to create a natural extension of the geography. His characters
have a fragile place in the landscape; they seem to be passing
briefly through enroute to a new plateau of self-enlightenment.
Duigan told me that, "hopefully the films taken together articulate
some kind of philosophical position on a range of areas, particularly
ethical and moral. Certainly the identification to the land is
very important to me. When they’d come around with the census in
Australia and say name your religion, I’d say pantheism. But it’s
something that stems back to when I was young and I would be wandering
around the countryside. I would feel certain things I never heard
people talk about or describe. Later on in life, coming across
some of the views by aboriginal or other indigenous people, that
sense of wonder and of a tangible interaction with the brute reality
of the land became a common human experience. It’s just that our
layers of civilization tend to divide us from it. I try in my films
to evoke this, sometimes explicitly, sometimes organically within
the piece. That certainly was an element of The Journey Of August
King. Jason Patric’s character actually talks of the mountains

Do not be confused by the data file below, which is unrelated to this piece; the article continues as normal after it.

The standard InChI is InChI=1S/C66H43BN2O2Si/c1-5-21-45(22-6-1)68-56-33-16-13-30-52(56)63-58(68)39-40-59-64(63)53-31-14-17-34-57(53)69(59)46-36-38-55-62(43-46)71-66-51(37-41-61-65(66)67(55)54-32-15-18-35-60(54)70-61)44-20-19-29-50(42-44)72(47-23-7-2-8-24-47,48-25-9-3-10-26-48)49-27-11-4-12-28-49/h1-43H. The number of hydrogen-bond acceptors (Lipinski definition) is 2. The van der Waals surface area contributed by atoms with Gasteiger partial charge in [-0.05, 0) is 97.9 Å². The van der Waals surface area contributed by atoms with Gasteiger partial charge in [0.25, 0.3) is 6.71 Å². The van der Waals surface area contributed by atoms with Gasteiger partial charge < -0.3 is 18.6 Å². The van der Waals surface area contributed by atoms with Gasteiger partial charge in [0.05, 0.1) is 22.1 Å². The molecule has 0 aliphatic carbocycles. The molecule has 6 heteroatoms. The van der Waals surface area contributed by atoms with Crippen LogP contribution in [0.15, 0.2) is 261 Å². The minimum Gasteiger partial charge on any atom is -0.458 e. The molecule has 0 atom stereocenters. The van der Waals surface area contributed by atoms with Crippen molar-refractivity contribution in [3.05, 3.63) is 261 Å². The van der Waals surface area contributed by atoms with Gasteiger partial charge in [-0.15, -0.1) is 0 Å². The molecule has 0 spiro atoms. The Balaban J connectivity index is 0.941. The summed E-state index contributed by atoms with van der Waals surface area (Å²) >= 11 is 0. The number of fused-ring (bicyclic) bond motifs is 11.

being alive; you cut them and blood flows out of them. That was
part of its appeal as a project, although it’s a substantially
more internal journey of two vary damaged characters going through
an evolution of trust. They will probably only understand it retrospectively."

Thandie Newton, Kym Wilson and Naomi
Watts in Flirting.

When I mention that his male characters often
feel laconic or enigmatic, that they are initially more passive than
their female counterparts who move about the stillness and make the
action happen, Duigan noted that, "It’s a reflection of the
time we live in at the moment. Women have been going through enormous
changes, analyzing their roles, analyzing all aspects of themselves
in relations with men and with each other. So they’ve been in a state
of active flux. Men have been reactive to this. They’ve not undergone